Tuesday, May 27, 2014

Mad Men, foster care and the rest

My love of Mad Men knows no bounds. Like everything else I like, I don't just like--I obsess. The season is over for now and nothing will appear until next year. I like how the final season is going. Don is starting become a human being.

The writer of this show, Matt Wiener, enjoys exploring the sequelae of ugly childhoods. Don is a child from a neglectful and abusive childhood. He was born a bastard and unwanted. He was molested in his early teens by a prostitute that lived in the same house. That house up there is a house of ill repute, his childhood home. He is showing the house to his children. Meta!

Neglectful and abusive childhoods cause a child to be centerless. They don't form a center from which we trust, seek out and reciprocate love. Don is not able to do this. He is a self centered and manipulative man. Good looking as he is, his suit is quite empty.

In the words of Queen Ellen, "He is all sizzle and no steak."

The steak that makes us who we are suppose to be. We are to exchange and be intimate. We are to love and get crazy together. It's a stupid, hard world out there and we need each other.

I place all of this in context of my foster daughter's life. She's been with us for 17 months now. Parenting her is somewhat like parenting my own kids. The evil one fights to come out, the kids give lip,  be disrespectful and display general childhood grumpery.

Then there is this:

"I don't want to be a child in your family.",  my foster daughter said to my husband last night.  I had sent her downstairs to brush her teeth. The signal for bedtime. She said, "Other families watch movies and stay up late. Other families don't have bedtimes.You guys are boring!" 

In her 6 year old mind,  she wishes we were like her mom and her other family. They stay up until 10 pm and watch movies. They have no rules or structure. I can't say I blame her, I'd want to live in Neverland too. Except Neverland is a nightmare. They do all sorts of things we don't do. Like smoke weed, stab each other, kill family dogs and do lengthy jail stays.

Her mom is currently in jail, in segregation  no less. Segregation means she can't even keep calm and behave so she's in a cell by herself. The more I know about this woman, the more I want to throw up. She's chaotic and violent. She has no center. She can't attach with others on any sort of healthy or sustainable level. My heart aches for this woman. I can't help but love and care for her because I love and care for her child. I pray for her.

It makes me mad because she's not going anywhere. If we adopt our foster daughter, she's not going to just die. She won't stay in seg for ever. She'll be there in the background. The Lord has a plan for this woman and we're becoming part of it.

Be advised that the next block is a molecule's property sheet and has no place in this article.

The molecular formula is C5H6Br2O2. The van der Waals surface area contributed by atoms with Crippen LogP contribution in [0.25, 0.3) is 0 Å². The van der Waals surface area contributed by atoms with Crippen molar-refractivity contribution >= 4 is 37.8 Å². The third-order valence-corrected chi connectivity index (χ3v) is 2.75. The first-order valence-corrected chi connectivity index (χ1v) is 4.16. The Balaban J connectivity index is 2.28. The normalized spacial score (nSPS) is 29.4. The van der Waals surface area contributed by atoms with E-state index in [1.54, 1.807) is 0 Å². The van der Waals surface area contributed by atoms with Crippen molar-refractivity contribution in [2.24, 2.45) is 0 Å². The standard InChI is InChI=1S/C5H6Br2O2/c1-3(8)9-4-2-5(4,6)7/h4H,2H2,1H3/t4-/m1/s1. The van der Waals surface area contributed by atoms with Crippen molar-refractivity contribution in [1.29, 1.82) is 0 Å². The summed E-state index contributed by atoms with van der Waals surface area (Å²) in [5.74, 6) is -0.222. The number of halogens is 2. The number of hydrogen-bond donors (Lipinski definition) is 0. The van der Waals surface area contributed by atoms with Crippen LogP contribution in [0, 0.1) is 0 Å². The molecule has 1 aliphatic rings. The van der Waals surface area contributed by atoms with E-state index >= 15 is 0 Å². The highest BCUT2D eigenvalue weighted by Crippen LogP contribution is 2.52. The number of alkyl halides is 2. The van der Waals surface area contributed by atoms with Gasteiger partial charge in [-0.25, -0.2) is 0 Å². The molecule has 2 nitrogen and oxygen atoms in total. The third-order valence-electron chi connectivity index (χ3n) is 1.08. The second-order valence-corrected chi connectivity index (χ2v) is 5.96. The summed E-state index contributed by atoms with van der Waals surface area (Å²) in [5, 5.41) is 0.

I know what would fix this woman. I know what will fix my foster's daughter's yearnings to be free from rules and constraint. I know what will fix my anger and my husband's sadness about all of this.

Proverbs 3:5-6

Trust in the LORD with all your heart and lean not on your own understanding; in all your ways submit to him, and he will make your paths straight.
So I pray. I pray and pray and pray . . .

I pray that His love will come through us and form the center she needs not become like her mom. That'll be my start.

4 Left a message at the beep:

the queen said...

I believe it was Don himself who said that. Or someone in the sixties.

Unknown said...

You seem like such a lovely person. All the things you said about your foster daughter showed that you really care about her. I watch this show called "The Fosters" and it gave me a new perspective of anyone who was or is in the system. Also I just wanted to ask if you could visit my blog? You don't have to but it will help me to be excused from one of my final exams. Thanks for reading this. I enjoyed your post. :) tejalchawla.blogspot.com

Bruce Johnson said...

A few things on Don and company. While Sterling Cooper seems to be totally in flux the characters are solidifying up very nicely, with the possible exception of Betty. While she is comfortable in her new role as trophy wife, I don't see here 'going' anywhere. And Sally is becoming a carbon copy of her mother.

I don't believe that Don was 'molested' as a child. Mentally neglected for sure. His view of woman was evidently shaped by the fact that he grew up in a house of prostitution. But I don't see him as being a physical victim of physical abuse.

I thought that Burt Cooper's song and dance sequence at the end was endearing. A nod to Robert Morse's long history on Broadway as a song and dance man. Since it was Don's hallucination, maybe he finally will come to realize that the best things in life are 'free'.

As for your foster daughter, she is the product of a family that had the same lack of structure that she now craves. We used to call it babies having babies. How can you parent, if you were never parented yourself. I don't know about the social services in your neck of the woods, but if they are like Arizona, about all you can do is pray for them. Keep up the good work.

Heather said...

Hi there! I'm Heather and I wanted to know if you could answer a question I have about your blog! Please email me at Lifesabanquet1(at)gmail(dot)com :-)

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